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This is related to MMO Performance except that question is about bandwidth. This is about cpu load.

I put together a simple FPS using node.js and webGL. It's extremely simple, a lot like the BuddyMaze clone of MIDI Maze. There's very little going on, everyone moves in two dimensions (no height), shoots simple projectiles, and runs into walls.

Right now, if I make multiple connections to the server where every player shoots rapidly while spinning in circles, I can get about 15 - 20 players in the game before the server maxes out a core and slows way down. And this is when running at 30 fps on the server. At 10 fps, I get about 25 - 30 connections. This is pretty bad, since the game is going to have a lot more to do soon and I'll need to fit more players for this to be a feasible endeavor.

My brother just pointed out some stats about his coworker's TF2 server. His server is lower specs than ours, yet it runs TF2, obviously a much more complex game, at a whopping 500 ticks per second, with 36 users per core. Also, we currently consume much more bandwidth than they do, but we haven't been trying to lower that much yet.

How is this possible? What sort of tricks are there to increase server performance to this magnitude? Some things that I know of include:

  • Lowering framerate on the server, and interpolate positions on the client. I got some benefit, but clearly the TF2 server doesn't even bother with this.
  • Doing expensive things like collision detection on the client, and verify it infrequently on the server. I haven't moved this over just yet, I will tonight. Even so I don't expect such an enormous gain.
  • Break the playing field into regions (quad trees) to minimize calculations. Haven't had an opportunity for this yet.
  • I've considered the unfortunate possibility that node.js is just way slower than whatever TF2 is using, and may not be suited for this kind of high intensity task.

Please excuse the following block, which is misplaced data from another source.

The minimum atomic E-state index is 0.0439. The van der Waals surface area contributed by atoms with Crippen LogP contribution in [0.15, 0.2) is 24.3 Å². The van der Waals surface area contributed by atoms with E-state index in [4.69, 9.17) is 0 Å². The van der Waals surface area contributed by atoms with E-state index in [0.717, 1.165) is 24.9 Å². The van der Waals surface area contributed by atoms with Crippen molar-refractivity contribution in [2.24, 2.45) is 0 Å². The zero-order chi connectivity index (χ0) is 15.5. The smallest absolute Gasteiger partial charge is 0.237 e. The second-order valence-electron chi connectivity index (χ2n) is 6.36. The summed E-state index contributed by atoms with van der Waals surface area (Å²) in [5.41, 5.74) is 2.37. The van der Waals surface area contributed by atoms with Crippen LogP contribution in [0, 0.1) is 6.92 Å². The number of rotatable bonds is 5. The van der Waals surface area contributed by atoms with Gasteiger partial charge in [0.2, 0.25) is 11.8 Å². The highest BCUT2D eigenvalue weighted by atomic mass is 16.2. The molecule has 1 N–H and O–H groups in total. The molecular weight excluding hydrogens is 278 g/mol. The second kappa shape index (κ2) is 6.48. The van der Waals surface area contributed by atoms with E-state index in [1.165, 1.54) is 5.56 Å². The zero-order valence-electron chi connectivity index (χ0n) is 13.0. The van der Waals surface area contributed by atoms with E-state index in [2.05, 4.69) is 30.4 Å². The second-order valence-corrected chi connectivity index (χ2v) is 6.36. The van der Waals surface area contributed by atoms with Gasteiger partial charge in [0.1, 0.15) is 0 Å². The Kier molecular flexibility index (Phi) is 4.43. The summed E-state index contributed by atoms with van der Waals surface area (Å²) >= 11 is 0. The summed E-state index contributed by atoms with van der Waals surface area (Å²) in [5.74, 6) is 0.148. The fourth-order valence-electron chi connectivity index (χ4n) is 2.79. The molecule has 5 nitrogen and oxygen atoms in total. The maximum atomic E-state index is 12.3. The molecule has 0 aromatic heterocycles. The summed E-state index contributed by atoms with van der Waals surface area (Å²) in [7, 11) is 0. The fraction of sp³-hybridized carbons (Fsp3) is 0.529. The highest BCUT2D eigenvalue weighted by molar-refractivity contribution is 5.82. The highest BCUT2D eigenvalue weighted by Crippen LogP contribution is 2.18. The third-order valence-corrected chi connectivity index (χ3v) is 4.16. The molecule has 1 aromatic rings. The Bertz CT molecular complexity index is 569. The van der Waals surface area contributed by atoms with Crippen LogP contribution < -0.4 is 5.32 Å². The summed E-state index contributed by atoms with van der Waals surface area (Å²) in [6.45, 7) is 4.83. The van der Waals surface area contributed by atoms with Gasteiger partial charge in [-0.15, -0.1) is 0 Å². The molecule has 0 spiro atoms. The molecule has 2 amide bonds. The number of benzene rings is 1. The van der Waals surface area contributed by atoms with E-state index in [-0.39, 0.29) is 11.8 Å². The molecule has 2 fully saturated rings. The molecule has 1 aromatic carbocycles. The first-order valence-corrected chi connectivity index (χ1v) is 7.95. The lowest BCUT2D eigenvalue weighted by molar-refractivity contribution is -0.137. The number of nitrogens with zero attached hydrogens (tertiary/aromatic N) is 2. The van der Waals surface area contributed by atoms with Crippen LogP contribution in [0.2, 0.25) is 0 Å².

• Is it all in the server configuration magic?

So what are the other tricks of the industry to do only the minimum required on the server but still have a flawless game experience? There's a big conflict between "defer to client to save cpu time" and "don't trust the client", so maybe it helps to know where the line is drawn in various situations?

Update

Profiling really is the only mantra I've ever found that's absolutely infallible. I quickly wrapped some timing functions around my code (thanks, FP!) and discovered what I never expected: the act of broadcasting the data to clients accounts for nearly all of the execution time. Specifically, around 90% of it. Further testing showed that this time is dependent on both the number of clients and the size of the data, but more so the latter. On a 20 user load, I cut my broadcast time 90%, from 24ms down to just over 2ms by sending only "{}" instead of the full data. But with only 5 users, broadcasting takes around 0.5 ms. So I clearly need to do some optimization here.

The first most obvious improvement is line of sight checking. This would decrease both the number of people who care about data, and also the amount of data sent to interested parties. Are there other tricks in this realm I can try, which focus on minimizing the cost of my broadcast operation?